Best Practice

How to Diagnose and Lead the Ideal Team Player

Have you ever worked with someone who was determined to get things done but often ran over others on the team in the process? How about someone who doesn’t seek the limelight but also never raises a hand to volunteer to help? Or someone who is a hard worker but is putting on an act of being humble and is actually extremely manipulative?

In his book The Ideal Team Player, Patrick Lencioni identifies great team members as those who are humble, hungry and smart. The book grew out of the question of what type of person it takes to move a team past a concept he outlined in the book The Five Dysfunctions of a Team and forward to greater cohesion.

Here is what he says about the qualities of an ideal team player and how to lead people who need to develop those qualities:

Humility: Humility is the most important virtue of the three. Great team players, Lencioni writes, don’t have big egos or concerns about status. They are quick to point out the contributions of others and generally don’t seek attention for their own. They define success collectively and not individually. People who are not humble are unable to be vulnerable or build trust and are incapable of engaging in honest conflict.

Leading toward humility: Leaders must be courageous and tactful when addressing a lack of humility in team members. A deficiency in humility could be an indication of an issue at a deeper level and is normally rooted in insecurity. The fine line between humility and confidence needs to be understood in order to help team members achieve a balance between the two. Getting to the foundational causes of a team member’s insecurity will assist in helping a manager deal with this character trait. Managers could use a personality profile tool to help them take an inventory in order to make sense of the source of the team member’s insecurity.

Using an objective basis to identify humility is important because it’s easy for team members to fake being humble. Team members might outwardly display certain behaviors to project a false image of humility, such as being interested in others and giving praise.

Hunger: Hungry people are always looking for more, according to Lencioni. More to do. More to learn. More responsibility. They rarely have to be pushed to work harder because they’re self-motivated and diligent. They’re always thinking about the next step and the next opportunity. People who lack the virtue of hunger won’t achieve results.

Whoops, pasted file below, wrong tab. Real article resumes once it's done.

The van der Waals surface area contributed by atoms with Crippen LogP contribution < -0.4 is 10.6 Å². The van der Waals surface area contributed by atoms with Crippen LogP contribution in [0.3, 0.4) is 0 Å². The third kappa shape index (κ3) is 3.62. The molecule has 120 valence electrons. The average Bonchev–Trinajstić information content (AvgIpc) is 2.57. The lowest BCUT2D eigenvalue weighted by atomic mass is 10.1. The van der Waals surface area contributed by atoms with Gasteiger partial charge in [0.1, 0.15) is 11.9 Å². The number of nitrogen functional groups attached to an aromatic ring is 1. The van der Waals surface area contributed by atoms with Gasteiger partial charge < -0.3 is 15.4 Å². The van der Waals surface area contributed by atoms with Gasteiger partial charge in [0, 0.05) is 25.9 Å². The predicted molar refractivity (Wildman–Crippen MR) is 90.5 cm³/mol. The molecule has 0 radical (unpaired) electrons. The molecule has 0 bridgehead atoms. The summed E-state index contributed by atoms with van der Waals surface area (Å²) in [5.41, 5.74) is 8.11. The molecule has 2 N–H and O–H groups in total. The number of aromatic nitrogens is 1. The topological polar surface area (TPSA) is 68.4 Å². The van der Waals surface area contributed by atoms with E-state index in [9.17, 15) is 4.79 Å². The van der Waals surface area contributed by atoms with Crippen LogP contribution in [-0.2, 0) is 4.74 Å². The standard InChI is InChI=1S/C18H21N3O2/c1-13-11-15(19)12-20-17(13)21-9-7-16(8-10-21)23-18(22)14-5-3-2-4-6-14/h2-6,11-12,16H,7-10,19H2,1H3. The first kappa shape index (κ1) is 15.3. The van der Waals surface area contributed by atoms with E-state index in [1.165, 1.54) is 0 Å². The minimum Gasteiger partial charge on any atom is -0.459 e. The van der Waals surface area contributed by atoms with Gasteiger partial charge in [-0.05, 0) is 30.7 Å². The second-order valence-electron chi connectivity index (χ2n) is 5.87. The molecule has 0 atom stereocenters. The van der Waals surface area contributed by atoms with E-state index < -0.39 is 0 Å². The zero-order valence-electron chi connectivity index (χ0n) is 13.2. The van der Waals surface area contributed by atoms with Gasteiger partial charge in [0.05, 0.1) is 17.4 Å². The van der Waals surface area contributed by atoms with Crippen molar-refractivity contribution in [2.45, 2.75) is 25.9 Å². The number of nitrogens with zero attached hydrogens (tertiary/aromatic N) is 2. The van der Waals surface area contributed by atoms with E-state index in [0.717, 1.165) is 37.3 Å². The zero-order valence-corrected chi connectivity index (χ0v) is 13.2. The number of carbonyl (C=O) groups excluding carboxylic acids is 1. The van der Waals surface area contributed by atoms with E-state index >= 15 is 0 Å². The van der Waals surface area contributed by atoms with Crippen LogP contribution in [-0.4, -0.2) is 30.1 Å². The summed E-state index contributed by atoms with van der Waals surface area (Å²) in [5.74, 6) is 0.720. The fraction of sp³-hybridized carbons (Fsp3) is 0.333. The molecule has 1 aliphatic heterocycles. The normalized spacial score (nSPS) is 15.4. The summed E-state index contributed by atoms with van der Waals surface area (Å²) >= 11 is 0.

Leading toward hunger: Trying to encourage hunger in team members isn’t as delicate as trying to develop humility. Lack of hunger can still be a challenging characteristic to develop, depending on the source. If someone isn’t self-motivated and/or has no desire to be productive, then developing hunger will be an uphill struggle. However, if your team member lacks hunger but actually wants to be more productive and a better asset to the team, that’s a positive position to get traction.

To help team members develop a hunger for the job, you must ensure your strategy is effectively communicated. Team members need to be inspired and brought into the larger strategy. There needs to be a clear line of sight between the team member’s job and how it directly affects the company/organization or, as I call it, leading right into the individual’s cubicle.

People smarts: In the context of teamwork, Lencioni writes, being smart is not about one’s intellectual capacity. Instead, smart team players have good common sense about people. They tend to know what is happening in the group and how to deal effectively with others. They ask good questions, listen to what others are saying and stay engaged in conversations. People who aren’t smart in this regard can create challenges when working to inculcate healthy conflict and broader accountability.

Leading toward people smarts: Team members who lack people smarts rarely go out of their way to cause issues. They’re generally unaware of how their behavior affects others. Encouraging them to develop people smarts needs to be handled diplomatically
since it’s likely they will be taken aback by the unintended consequences of their behavior. The well-being of the whole team should be a leader’s priority, and any behavior that threatens the positive dynamic needs
to be addressed and remedied. The team member who lacks people smarts may be unaware of acceptable social and team conventions, like helping others and defending team members when they’re being unfairly targeted. This is where tools such as DISC personality assessments and leadership evaluations can be invaluable in providing clarity.

Bill “Roto” ReuterBill “Roto”Reuter served for nearly 30 years in the U.S. Navy as a test pilot and as commander for its premier training and development organization. He is now the president of R-Squared Solutions, where he facilitates dynamic workshops  that empower organizations to reach greater success. He can be reached at

As seen in October 2020 i4 Business Magazine


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i4 Business

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